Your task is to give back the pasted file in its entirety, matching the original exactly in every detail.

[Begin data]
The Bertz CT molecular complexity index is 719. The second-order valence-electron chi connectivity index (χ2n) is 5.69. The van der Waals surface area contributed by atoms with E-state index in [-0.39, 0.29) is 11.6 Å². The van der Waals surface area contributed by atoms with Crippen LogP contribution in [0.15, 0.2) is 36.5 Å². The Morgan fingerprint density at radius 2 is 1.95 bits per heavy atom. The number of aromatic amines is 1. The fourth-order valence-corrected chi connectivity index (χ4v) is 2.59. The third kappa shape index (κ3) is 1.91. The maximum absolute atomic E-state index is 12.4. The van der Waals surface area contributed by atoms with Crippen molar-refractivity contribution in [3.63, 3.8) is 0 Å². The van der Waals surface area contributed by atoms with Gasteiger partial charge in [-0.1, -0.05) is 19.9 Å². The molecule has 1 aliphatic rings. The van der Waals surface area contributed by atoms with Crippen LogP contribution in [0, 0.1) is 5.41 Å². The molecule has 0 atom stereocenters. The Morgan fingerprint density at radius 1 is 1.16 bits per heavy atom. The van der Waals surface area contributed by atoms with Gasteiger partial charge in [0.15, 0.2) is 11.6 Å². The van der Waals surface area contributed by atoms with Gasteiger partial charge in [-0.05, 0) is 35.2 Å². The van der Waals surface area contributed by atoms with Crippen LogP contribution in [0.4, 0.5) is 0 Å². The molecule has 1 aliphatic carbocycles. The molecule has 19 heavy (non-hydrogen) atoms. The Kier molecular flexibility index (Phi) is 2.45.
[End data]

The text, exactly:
The Bertz CT molecular complexity index is 719. The second-order valence-electron chi connectivity index (χ2n) is 5.69. The van der Waals surface area contributed by atoms with E-state index in [-0.39, 0.29) is 11.6 Å². The van der Waals surface area contributed by atoms with Crippen LogP contribution in [0.15, 0.2) is 36.5 Å². The Morgan fingerprint density at radius 2 is 1.95 bits per heavy atom. The number of aromatic amines is 1. The fourth-order valence-corrected chi connectivity index (χ4v) is 2.59. The third kappa shape index (κ3) is 1.91. The maximum absolute atomic E-state index is 12.4. The van der Waals surface area contributed by atoms with Crippen molar-refractivity contribution in [3.63, 3.8) is 0 Å². The van der Waals surface area contributed by atoms with Gasteiger partial charge in [-0.1, -0.05) is 19.9 Å². The molecule has 1 aliphatic rings. The van der Waals surface area contributed by atoms with Crippen LogP contribution in [0, 0.1) is 5.41 Å². The molecule has 0 atom stereocenters. The Morgan fingerprint density at radius 1 is 1.16 bits per heavy atom. The van der Waals surface area contributed by atoms with Gasteiger partial charge in [0.15, 0.2) is 11.6 Å². The van der Waals surface area contributed by atoms with Gasteiger partial charge in [-0.05, 0) is 35.2 Å². The van der Waals surface area contributed by atoms with Crippen LogP contribution in [0.4, 0.5) is 0 Å². The molecule has 1 aliphatic carbocycles. The molecule has 19 heavy (non-hydrogen) atoms. The Kier molecular flexibility index (Phi) is 2.45.